Remembering Operation Peter Pan

Miguel Capestany, 62, speaks about his life before Operation Peter Pan. AMARIS CASTILLO/BODEGA STORIES

Miguel Capestany, 62, speaks about his life before Operation Peter Pan.
AMARIS CASTILLO/BODEGA STORIES

On Jan. 6, 1962, a young Miguel Capestany was forced to leave his native Cuba, one of many unaccompanied children sent to the United States as part of Operación Pedro Pan, or Operation Peter Pan.

The U.S. government program aimed to protect children, a result of worried Cuban parents under the newly instated Castro government.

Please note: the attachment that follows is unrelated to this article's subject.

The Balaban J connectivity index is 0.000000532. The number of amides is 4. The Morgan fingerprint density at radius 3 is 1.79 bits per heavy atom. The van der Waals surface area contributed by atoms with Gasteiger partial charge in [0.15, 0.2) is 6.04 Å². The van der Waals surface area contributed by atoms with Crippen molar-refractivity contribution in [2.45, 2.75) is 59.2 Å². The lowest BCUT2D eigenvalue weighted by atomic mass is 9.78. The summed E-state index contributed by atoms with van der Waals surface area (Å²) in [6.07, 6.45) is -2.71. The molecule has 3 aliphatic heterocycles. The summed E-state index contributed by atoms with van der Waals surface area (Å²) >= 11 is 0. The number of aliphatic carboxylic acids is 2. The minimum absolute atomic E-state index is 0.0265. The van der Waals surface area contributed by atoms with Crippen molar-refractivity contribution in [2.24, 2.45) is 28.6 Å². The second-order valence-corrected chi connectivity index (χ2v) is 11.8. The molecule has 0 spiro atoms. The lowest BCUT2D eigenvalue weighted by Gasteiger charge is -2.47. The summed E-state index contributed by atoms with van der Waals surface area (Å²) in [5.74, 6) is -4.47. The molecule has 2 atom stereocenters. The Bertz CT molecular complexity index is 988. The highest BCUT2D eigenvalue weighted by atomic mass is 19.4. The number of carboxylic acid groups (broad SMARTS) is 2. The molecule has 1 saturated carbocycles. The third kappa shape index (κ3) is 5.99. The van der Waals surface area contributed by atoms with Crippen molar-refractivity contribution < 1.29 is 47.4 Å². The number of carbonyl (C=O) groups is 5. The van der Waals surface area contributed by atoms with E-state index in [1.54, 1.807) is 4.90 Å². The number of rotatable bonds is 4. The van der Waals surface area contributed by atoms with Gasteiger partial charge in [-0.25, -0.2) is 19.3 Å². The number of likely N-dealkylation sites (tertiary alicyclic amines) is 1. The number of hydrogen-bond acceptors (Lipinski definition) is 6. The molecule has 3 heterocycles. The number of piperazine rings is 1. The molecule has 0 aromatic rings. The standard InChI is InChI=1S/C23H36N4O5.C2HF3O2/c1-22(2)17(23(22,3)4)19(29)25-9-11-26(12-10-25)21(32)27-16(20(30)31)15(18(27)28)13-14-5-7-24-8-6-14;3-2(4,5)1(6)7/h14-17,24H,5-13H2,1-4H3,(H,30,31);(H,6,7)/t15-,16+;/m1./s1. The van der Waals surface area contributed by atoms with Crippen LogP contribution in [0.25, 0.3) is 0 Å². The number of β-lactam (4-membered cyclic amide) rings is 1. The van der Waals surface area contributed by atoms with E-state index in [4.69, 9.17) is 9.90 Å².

Capestany, now 62, said his parents didn’t want their only child to be part of el sistema — the system.

And so, there was the young Capestany, far from his hometown of Remedios, a city located in the center of the island known among Cubans for its Christmas festival, Las Parrandas de Remedios.

Remedios is where his father had a large farm, a finca that was like a paradise for Capestany. He had to leave behind its sugar canes, mangoes, sugar-apples, cows and a rose garden.

To continue reading this story — and hear Capestany speak — visit Bodega Stories.

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